Tuesday, December 1, 2015

Fiji holds rate, sees higher growth, inflation from budget

    Fiji's central bank left its benchmark Overnight Policy Rate (OPR) steady at 0.50 percent but said the government's expansionary 2016 budget may lead to higher-than-forecast economic growth and slightly higher-than-expected inflation.
    The Reserve Bank of Fiji, which has maintained its rate since October 2011, added that domestic demand continues to remain buoyant and investment strong despite the subdued global economy due to accommodative monetary policy, higher inflow of remittances and a favorable labour market.
     But central bank Governor Barry Whiteside added that continued weak global demand could affect Fiji's earnings through trade, remittances and tourism while adverse weather could impact agricultural supply.
    Whiteside added that the bank's dual mandates remain stable with inflation slowing to 1.4 percent in October from 1.5 percent in September and foreign reserves at comfortable levels of US$1.951,9 billion as of Nov. 30, or 5.9 months of import cover.

     The Reserve Bank of Fiji issued the following statement:

    "At the November meeting, the Reserve Bank of Fiji Board decided to keep the Overnight Policy Rate at 0.5 percent.
    The Governor and Chairman of the Board, Mr Barry Whiteside highlighted that, “despite the subdued global economic environment, latest partial indicators suggest continued buoyancy in domestic demand. Consumption and investment activity have remained strong, supported by accommodative monetary conditions, higher remittance inflow and favourable labour market conditions.”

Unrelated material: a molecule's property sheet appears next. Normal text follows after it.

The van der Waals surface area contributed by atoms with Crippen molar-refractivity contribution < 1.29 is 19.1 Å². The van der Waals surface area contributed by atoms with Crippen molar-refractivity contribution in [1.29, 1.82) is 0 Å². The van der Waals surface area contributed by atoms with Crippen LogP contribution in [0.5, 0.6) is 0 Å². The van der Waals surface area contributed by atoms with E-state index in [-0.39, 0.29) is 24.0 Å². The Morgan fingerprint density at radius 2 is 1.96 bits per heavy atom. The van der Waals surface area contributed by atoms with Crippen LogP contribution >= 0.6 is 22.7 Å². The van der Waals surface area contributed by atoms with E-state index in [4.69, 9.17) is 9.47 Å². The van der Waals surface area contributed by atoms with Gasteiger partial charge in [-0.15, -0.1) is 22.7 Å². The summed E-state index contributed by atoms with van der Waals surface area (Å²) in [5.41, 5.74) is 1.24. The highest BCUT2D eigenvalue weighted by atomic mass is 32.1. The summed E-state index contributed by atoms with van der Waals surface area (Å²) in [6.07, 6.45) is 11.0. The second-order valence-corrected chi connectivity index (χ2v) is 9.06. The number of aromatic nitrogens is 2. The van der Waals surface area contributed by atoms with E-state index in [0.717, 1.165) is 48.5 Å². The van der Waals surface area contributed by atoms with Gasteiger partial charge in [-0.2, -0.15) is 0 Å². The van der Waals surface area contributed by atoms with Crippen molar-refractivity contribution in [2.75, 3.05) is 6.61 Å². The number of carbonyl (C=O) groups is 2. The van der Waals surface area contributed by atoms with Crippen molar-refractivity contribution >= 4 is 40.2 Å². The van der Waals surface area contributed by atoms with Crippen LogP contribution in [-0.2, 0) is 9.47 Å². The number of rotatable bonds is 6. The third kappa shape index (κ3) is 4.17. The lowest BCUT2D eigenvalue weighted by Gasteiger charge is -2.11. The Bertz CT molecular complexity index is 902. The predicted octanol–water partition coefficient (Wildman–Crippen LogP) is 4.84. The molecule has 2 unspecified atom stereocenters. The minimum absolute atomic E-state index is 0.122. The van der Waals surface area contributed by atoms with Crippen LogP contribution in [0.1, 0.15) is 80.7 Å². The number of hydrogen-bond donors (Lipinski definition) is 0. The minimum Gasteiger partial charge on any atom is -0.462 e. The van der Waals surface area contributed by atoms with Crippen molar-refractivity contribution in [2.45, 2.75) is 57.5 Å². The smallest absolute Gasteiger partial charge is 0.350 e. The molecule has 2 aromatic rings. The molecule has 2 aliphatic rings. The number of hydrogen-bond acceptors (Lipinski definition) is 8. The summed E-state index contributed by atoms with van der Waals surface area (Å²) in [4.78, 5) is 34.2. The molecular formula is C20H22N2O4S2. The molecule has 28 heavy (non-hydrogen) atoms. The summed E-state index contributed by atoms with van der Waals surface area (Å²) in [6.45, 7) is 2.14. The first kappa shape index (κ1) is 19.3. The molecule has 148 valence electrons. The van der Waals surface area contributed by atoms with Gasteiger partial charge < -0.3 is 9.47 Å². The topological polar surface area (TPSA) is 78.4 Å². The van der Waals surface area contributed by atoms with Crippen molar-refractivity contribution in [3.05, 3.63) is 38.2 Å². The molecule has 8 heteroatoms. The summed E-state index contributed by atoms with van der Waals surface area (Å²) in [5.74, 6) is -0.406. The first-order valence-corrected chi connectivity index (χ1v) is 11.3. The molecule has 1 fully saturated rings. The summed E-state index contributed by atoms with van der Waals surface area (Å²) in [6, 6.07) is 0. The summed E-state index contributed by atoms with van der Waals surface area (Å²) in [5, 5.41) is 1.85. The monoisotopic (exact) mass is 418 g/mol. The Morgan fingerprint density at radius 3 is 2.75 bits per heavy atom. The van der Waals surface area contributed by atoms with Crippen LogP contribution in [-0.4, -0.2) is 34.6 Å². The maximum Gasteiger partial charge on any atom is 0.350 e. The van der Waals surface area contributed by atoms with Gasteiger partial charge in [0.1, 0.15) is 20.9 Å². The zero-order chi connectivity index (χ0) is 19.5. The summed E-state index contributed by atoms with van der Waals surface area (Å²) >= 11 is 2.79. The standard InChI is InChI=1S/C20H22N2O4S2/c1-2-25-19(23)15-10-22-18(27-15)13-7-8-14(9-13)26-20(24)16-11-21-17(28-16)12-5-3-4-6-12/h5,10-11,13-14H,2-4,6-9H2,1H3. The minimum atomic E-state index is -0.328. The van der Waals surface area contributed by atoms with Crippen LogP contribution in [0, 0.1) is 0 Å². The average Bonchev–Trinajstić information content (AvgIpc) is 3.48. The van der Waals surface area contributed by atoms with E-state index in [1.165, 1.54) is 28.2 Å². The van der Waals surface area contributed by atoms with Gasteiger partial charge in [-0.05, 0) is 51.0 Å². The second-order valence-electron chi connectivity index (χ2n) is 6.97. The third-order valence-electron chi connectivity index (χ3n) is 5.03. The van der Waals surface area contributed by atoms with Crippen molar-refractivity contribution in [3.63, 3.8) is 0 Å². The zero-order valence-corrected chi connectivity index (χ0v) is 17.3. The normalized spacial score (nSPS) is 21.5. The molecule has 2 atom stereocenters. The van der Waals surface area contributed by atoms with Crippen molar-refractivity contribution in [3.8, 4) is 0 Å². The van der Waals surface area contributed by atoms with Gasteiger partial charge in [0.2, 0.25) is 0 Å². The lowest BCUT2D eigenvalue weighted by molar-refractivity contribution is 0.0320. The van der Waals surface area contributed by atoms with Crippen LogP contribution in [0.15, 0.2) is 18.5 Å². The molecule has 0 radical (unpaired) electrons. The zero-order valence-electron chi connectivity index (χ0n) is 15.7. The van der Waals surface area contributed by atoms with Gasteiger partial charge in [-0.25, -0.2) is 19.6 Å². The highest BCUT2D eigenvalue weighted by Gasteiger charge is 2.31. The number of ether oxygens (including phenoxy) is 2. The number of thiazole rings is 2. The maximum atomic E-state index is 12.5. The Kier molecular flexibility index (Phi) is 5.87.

Mr Whiteside also highlighted that given the expansionary fiscal stance and incentives announced in the 2016 National Budget, growth in the near-term is likely to be higher than forecast.
    The Governor however, mentioned that continued weak global demand can have implications on Fiji’s earnings through trade, remittances and tourism. Also of concern is the impact of adverse weather on domestic activity, especially on agricultural supply.
    On the dual mandates of the Bank, the Governor stated that these remain stable. Inflation slowed to 1.3 percent in October however given the recent announcement by Government via its 2016 Budget on the immediate increase in certain excise and import duty, the actual year-end inflation outcome may be slightly higher-than-earlier expected.
    Foreign reserves are at comfortable levels and currently (30 November) are $1,951.9 million, sufficient to cover 5.9 months of retained imports of goods and non-factor services. The Chairman concluded that, “the Bank will continue to monitor the latest global and domestic developments and align monetary policy accordingly.”



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